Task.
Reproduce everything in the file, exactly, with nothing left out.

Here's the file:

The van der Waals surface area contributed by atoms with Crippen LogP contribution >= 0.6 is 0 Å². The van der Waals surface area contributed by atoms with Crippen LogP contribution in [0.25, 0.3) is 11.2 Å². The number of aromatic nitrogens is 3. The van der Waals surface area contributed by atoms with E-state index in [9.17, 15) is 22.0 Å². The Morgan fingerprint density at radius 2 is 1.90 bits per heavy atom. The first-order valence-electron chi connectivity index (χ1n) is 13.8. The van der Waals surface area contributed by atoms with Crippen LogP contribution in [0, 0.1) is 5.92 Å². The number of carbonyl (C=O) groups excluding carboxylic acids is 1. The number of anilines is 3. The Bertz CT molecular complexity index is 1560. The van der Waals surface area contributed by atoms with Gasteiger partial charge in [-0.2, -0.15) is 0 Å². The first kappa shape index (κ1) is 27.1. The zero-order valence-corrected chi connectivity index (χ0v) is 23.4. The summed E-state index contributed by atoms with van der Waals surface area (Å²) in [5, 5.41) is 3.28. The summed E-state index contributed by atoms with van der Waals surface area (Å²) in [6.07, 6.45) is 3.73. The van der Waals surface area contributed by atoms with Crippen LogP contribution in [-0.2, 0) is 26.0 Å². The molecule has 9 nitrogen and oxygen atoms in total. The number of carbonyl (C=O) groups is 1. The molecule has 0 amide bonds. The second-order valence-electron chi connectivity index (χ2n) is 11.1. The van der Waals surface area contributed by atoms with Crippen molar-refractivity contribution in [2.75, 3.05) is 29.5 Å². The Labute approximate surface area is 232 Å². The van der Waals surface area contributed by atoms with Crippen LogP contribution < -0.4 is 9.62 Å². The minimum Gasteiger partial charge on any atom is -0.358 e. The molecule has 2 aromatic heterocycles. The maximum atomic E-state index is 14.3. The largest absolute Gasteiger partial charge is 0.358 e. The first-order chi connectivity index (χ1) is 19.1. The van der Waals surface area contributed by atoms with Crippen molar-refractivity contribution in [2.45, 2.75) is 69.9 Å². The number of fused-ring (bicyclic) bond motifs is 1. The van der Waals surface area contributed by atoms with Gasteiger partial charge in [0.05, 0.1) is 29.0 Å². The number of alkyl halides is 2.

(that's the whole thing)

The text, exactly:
The van der Waals surface area contributed by atoms with Crippen LogP contribution >= 0.6 is 0 Å². The van der Waals surface area contributed by atoms with Crippen LogP contribution in [0.25, 0.3) is 11.2 Å². The number of aromatic nitrogens is 3. The van der Waals surface area contributed by atoms with E-state index in [9.17, 15) is 22.0 Å². The Morgan fingerprint density at radius 2 is 1.90 bits per heavy atom. The first-order valence-electron chi connectivity index (χ1n) is 13.8. The van der Waals surface area contributed by atoms with Crippen LogP contribution in [0, 0.1) is 5.92 Å². The number of carbonyl (C=O) groups excluding carboxylic acids is 1. The number of anilines is 3. The Bertz CT molecular complexity index is 1560. The van der Waals surface area contributed by atoms with Gasteiger partial charge in [-0.2, -0.15) is 0 Å². The first kappa shape index (κ1) is 27.1. The zero-order valence-corrected chi connectivity index (χ0v) is 23.4. The summed E-state index contributed by atoms with van der Waals surface area (Å²) in [5, 5.41) is 3.28. The summed E-state index contributed by atoms with van der Waals surface area (Å²) in [6.07, 6.45) is 3.73. The van der Waals surface area contributed by atoms with Crippen LogP contribution in [-0.2, 0) is 26.0 Å². The molecule has 9 nitrogen and oxygen atoms in total. The number of carbonyl (C=O) groups is 1. The molecule has 0 amide bonds. The second-order valence-electron chi connectivity index (χ2n) is 11.1. The van der Waals surface area contributed by atoms with Crippen molar-refractivity contribution in [2.75, 3.05) is 29.5 Å². The Labute approximate surface area is 232 Å². The van der Waals surface area contributed by atoms with Crippen LogP contribution < -0.4 is 9.62 Å². The minimum Gasteiger partial charge on any atom is -0.358 e. The molecule has 2 aromatic heterocycles. The maximum atomic E-state index is 14.3. The largest absolute Gasteiger partial charge is 0.358 e. The first-order chi connectivity index (χ1) is 19.1. The van der Waals surface area contributed by atoms with Crippen molar-refractivity contribution in [2.45, 2.75) is 69.9 Å². The number of fused-ring (bicyclic) bond motifs is 1. The van der Waals surface area contributed by atoms with Gasteiger partial charge in [0.05, 0.1) is 29.0 Å². The number of alkyl halides is 2.